Morozov highlights how we happily and almost religiously apply concepts that we believe are inherent values of the "Internet" (e.g. openness, direct participation, crowd sourcing, wisdom of the crowd, efficient architectures) on society, economy, and politics. Often this happens based on a non-existing or only shallow knowledge of the wealth of pre-internet experiences and practices. This ignorance is legitimized by postulating that the "Internet" is an unprecedented historic singularity, that it will stay with us and remain (largely) unchanged, and that the digital revolution follows own rules anyway. These rules are explained and repeated to us by Silicon Valley visionaries and tech or business consultants but are actually not put to scrutiny by empirical investigation or the rigor and knowledge from long-established scientific disciplines.
In this way, the "Internet" colonizes all fields of our life ranging from politics and health care to education and imposes its (current) "values" on them. In a quasi-religious quest for "solving" problems with information technologies, and without looking at their far-reaching implications, everything MUST get leaner, more efficient, open, bottom-up, etc. ignoring centuries of already successful management, scientific expertise, and craftsmanship. And if we do not find the problems to which we can apply our new technologies, we are really good in creating them.
Again, you will most likely not agree with Morozov in every point, but his book inspires an extremely interesting discourse and makes you view the narratives and thinking of IT entrepreneurs, consultants, and researchers through a different and clearer lens. Overall the way Morozov puts actual human needs and the complexity of human nature (instead of the "Internet") into the center of a reflection about digital technologies is very compelling. For me, as a researcher in Human-Computer Interaction, this is nothing new and already at the heart of our work, but it is reassuring to read this and it also reveals the heartfelt humanism of the author that he cannot hide behind the sharpness and sometimes almost cynical feel of his arguments.
Although the book is long and sometimes feels a bit repetitive, I prefer this length over a more densely written and hard-to-read article. The many examples make Morozov's points concrete and graspable and overall the book is a long, but easy and inspiring read. Highly recommended.
I share his sentiments on the whole, and found some of the rhetorical quirks he adopts amusing and helpful -- things as simple as constantly putting "the Internet" in scare quotes, to dismantle the idea we tend to have of the Net as a unified, magical thing.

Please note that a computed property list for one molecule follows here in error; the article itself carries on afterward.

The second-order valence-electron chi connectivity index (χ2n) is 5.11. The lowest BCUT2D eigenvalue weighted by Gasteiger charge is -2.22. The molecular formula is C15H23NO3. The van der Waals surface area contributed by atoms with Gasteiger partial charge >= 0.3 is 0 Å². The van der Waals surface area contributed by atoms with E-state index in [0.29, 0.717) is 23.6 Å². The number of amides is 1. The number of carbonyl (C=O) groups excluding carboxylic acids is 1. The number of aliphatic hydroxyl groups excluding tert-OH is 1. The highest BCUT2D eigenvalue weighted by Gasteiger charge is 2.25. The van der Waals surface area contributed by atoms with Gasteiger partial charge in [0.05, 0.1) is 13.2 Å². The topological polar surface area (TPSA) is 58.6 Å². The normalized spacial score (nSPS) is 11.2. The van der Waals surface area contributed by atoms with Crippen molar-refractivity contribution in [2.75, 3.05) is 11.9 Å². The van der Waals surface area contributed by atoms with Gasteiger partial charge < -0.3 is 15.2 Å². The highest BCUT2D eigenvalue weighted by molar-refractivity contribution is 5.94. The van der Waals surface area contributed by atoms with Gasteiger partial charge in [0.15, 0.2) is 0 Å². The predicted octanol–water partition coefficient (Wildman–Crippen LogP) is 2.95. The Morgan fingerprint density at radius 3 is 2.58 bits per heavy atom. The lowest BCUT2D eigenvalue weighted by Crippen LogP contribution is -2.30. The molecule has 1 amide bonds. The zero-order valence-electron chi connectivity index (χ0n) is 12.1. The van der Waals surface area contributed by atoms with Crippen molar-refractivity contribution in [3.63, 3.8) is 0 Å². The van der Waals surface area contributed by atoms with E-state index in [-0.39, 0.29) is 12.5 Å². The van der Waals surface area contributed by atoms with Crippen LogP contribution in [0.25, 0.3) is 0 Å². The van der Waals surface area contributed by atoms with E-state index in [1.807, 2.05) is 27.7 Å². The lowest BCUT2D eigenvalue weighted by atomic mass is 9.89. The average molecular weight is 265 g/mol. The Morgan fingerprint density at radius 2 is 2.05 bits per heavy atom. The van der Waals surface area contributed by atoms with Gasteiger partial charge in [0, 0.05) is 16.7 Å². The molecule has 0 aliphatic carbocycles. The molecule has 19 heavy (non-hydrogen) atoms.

I'd argue that whatever you might think of his style or his book, it will be difficult to resent his having done it (twice, now, as The Net Delusion was similar) and stuck to his guns. More serious discussion concerning the internet would be welcome at the "very public" level. Sure, there are plenty of serious discussions about the internet, but the bestsellers are often those that seem to validate as wonderful whatever's already happening anyway. It may be wonderful -- but a critical voice, even a gadfly's voice, is great. And Morozov is frequently charming about how little he gives a damn.
Phil Jourdan, author of "Praise of Motherhood" and "What Precision, Such Restraint"
Top international reviews
without Internet (when I wrote this, not when it was posted)
Solutionism is the belief that every problem that humankind faces can be solved by the use of algorithms, clever sensors, big data and gamification techniques, while Internet centrism it’s the idea that we are living unique revolutionary times in which time-worn rules do not apply and that “the Internet” is a kind of mythical entity that has predefined rules that are pre-ordained and cannot be tinkered with.
Morozov's formidable intellect and critical capabilities dismantle these two ideas tirelessly, and his tirades against many of the apostles of these ideologies are almost painful to read, particularly against authors like Lawrence Lessig, Clay Shirky or Kevin Kelly. I think this sentence summarizes well his attitude: “Part of my job is to raise the cost of producing bulls*** in this area, and to make sure people pay for that with shame, with being ridiculed, with harsh reviews, whatever,”
To say that this book is thought provoking would be an understatement. I never thought that there could be so many angles and layers beneath very innocent looking design decisions in our society.